• Reducing field flooding from irrigation can reduce water waste
  • Modern irrigation systems – can drastically reduce the amount of water used in farming by efficiently delivering water directly to plants. This reduces the amount of water lost through surface evaporation by 30 to 70 percent depending on crop and weather conditions.
  • While farmers cannot control how much it rains, they can do a lot to retain rain in the soil. All rain-fed agriculture depends on the soil’s capacity to capture rain water. Heavy rain cannot penetrate parched and crusted soil and just runs off the surface.
  • Modest measures like conservation tillage practices that improve soil structure by avoiding plowing, mulching to prevent evaporation, and small-scale water harvesting can increase rain water infiltration by as much as 2-3 fold. However, the yields from irrigated farms are often higher than from solely rain-fed agriculture. Thus, farmers must integrate a combination of rain-fed and irrigated agricultural methods to optimize the yields of crops for the water used.
  • Even with optimum soil and water management, farmers will still lose crops to drought and heat if they do not have the best seeds and crop protection to carry them through inevitable dry spells. Researchers have developed new crop varieties which are more water efficient and tolerant to heat and drought through advances in breeding and biotechnology.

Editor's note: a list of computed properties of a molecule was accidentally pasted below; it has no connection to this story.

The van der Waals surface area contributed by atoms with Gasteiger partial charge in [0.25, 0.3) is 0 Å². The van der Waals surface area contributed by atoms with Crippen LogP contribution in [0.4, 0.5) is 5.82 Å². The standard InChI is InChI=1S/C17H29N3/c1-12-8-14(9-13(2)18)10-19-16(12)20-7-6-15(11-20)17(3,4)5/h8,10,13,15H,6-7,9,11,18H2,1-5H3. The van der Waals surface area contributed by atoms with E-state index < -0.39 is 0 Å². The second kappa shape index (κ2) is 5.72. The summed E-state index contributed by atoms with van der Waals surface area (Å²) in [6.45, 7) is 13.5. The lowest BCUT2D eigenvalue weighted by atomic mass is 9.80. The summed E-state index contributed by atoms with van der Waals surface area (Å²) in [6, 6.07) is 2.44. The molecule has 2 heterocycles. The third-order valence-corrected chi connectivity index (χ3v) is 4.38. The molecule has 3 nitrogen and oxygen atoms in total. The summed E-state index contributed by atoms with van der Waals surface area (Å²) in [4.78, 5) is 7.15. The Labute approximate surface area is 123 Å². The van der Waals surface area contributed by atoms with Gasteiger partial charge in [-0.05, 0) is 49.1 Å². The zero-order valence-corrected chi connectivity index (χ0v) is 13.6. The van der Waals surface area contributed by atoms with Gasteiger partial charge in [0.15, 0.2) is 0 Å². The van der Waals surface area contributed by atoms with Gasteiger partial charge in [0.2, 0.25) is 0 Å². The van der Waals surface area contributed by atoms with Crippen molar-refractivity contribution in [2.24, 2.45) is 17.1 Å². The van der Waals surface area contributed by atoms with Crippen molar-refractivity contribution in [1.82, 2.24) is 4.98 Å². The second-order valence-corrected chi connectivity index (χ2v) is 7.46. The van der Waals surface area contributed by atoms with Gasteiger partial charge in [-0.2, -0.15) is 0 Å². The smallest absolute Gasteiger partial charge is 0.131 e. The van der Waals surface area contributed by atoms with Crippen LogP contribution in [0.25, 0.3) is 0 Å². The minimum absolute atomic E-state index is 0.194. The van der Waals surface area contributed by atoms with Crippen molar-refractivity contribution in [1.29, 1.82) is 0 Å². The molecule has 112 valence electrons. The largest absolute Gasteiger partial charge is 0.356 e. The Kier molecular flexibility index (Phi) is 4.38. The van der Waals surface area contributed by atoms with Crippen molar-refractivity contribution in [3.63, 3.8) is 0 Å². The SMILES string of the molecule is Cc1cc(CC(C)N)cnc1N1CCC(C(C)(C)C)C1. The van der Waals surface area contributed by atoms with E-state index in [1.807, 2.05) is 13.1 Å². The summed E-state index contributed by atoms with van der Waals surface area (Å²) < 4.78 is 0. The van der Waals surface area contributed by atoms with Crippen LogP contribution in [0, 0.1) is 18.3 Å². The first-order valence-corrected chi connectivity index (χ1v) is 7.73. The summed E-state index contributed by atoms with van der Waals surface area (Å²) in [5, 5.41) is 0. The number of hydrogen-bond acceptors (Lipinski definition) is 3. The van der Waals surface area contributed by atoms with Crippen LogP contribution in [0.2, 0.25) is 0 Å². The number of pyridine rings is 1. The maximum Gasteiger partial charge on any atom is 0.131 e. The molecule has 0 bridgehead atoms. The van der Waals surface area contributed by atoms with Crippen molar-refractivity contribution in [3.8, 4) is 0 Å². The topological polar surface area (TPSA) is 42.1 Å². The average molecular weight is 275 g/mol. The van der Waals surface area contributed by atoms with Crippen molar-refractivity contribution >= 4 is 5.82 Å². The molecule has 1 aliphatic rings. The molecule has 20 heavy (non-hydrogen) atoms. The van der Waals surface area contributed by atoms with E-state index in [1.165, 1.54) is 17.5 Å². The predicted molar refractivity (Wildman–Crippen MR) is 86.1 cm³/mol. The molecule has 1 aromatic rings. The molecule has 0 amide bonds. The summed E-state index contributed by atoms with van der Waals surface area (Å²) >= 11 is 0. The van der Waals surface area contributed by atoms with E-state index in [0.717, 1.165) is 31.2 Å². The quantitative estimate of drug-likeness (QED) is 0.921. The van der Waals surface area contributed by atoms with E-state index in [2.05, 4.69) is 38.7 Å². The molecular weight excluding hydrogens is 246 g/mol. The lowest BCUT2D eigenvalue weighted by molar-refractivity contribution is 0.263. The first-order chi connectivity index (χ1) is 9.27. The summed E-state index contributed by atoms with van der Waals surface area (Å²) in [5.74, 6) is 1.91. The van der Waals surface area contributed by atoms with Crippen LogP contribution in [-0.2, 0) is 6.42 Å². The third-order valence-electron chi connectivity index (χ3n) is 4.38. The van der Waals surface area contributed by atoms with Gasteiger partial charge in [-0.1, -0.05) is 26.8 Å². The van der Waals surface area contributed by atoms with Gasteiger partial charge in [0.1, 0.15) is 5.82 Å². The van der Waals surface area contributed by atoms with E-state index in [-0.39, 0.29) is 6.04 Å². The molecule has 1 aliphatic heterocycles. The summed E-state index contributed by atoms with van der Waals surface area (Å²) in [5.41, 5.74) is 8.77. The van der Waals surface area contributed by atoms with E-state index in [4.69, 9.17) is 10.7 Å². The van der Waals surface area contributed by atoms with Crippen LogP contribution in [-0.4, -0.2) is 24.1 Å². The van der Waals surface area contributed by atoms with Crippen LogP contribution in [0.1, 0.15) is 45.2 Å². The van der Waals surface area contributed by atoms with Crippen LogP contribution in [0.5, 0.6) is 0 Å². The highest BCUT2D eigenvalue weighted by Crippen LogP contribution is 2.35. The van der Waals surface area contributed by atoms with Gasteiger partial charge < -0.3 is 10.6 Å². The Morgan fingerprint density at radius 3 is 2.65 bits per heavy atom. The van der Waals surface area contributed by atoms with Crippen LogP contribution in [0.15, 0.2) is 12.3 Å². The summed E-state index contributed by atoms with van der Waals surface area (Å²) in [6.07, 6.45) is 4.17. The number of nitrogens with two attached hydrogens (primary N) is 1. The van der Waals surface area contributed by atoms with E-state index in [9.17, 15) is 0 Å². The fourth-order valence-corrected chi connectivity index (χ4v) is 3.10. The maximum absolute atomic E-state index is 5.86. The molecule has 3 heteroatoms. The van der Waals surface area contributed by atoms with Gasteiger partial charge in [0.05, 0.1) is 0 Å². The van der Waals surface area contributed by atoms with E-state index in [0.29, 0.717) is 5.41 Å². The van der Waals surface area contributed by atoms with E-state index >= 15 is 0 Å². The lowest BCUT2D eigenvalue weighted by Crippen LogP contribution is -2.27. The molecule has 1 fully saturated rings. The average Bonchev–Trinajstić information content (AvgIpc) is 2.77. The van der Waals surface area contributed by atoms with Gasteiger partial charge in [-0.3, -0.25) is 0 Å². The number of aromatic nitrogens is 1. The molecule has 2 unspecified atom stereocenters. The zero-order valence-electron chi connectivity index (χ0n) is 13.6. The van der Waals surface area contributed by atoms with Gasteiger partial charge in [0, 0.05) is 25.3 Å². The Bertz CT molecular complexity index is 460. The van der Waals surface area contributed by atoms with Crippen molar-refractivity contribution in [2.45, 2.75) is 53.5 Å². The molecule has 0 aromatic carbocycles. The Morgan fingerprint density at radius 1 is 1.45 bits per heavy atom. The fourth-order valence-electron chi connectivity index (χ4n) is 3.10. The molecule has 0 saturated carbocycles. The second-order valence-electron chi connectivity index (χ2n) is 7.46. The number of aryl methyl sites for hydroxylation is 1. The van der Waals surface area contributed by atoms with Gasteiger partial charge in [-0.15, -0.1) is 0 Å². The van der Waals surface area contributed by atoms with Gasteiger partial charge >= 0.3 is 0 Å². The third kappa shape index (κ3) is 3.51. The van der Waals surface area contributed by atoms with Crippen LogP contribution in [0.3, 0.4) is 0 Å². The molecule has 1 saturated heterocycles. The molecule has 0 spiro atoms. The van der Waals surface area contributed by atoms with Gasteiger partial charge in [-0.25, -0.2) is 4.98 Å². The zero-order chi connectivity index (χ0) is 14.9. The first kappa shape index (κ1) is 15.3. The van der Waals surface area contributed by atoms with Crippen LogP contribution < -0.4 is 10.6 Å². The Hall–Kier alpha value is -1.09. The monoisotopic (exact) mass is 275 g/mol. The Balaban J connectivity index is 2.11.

• Genetic modification is another tool used to improve seeds in such a way that they can produce the same or more yield with less water.
  • Today’s crop protection technologies can also help plants use water more efficiently. Some products have a beneficial effect on root systems, allowing plants to make the most of available water and cope better in dry periods. Plant regulator products are designed to help prevent crop loss when plants grow too tall and collapse. They also provide additional benefits by reducing water needed to grow crops. Other products are specifically designed to protect plants from moderate drought and other stresses by blocking the plant’s response to stress which increases the long-term health of plants and improves farmers’ yields.